China is using the current port at Sittwe but its main interest is in the Kyaukphyu port in Rakine state and its access to the Bay of Bengal in order to pipe oil and gas from the Middle East and Africa to its land-locked southern and western hinterlands. Beijing is currently building two parallel oil and gas pipelines that will connect Kyaukphyu port to the Chinese city of Kunming in southern Yunnan province.
The oil pipeline will terminate in the city of Kunming, while the 2,806-kilometer natural gas pipeline will extend to China's Guizhou and Guangxi provinces. [9] It will allow Chinese oil tankers from Africa and the Middle East to pipe their fuel loads directly to China, therefore avoiding the potential strategic choke point of the Malacca Strait. The estimated construction cost of both pipelines is $3.5 billion, in addition to the development of an offshore gas field worth $3 billion, both of which will be financed largely by China. [10]

Rudimentary radar
Myanmar's Coco Islands, another supposed "pearl", have been allegedly used by China to gather signal Intelligence (SIGINT) and electronic Intelligence (ELINT) in the east Indian Ocean. News reports have claimed China intends to build naval bases on the islands in order to observe Indian naval and missile launch facilities in the Andaman and Nicobar Islands to the south and movements of the Indian navy and other navies throughout the eastern Indian Ocean. [11]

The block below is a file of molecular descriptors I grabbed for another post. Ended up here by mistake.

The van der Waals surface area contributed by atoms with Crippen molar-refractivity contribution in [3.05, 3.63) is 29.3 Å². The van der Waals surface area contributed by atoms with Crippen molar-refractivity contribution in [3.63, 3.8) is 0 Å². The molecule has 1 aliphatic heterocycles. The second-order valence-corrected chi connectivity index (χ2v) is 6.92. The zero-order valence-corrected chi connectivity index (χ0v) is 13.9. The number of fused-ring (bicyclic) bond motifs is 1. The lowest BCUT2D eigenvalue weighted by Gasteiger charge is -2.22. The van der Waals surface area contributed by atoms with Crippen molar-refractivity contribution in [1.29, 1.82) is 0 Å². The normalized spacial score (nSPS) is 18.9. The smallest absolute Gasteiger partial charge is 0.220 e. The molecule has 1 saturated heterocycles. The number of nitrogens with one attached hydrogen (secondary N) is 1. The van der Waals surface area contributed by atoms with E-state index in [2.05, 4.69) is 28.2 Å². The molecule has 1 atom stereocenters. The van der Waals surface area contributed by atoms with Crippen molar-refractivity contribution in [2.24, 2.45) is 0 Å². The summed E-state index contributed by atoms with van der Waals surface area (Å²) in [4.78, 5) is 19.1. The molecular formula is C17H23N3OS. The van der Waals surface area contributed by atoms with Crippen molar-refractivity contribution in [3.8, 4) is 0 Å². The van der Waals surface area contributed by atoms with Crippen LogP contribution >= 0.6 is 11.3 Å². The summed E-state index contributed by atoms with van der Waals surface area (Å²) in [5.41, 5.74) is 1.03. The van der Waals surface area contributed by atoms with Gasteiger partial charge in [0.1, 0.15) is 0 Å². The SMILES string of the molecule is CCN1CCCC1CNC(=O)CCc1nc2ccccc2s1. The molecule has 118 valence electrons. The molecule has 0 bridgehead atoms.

Because of the controversy, China and Myanmar invited Indian officers to visit the contentious premises. In 2006, Indian naval delegations were unable to find any evidence to confirm these intelligence-gathering suspicions. The radars they inspected on the islands were characterized as "rudimentary". In September 2009, Vice Admiral Anup Singh, flag officer commanding-in-chief of India's Eastern Naval Command, stated that up until then there had been no signs of Chinese naval movements in the region. [12]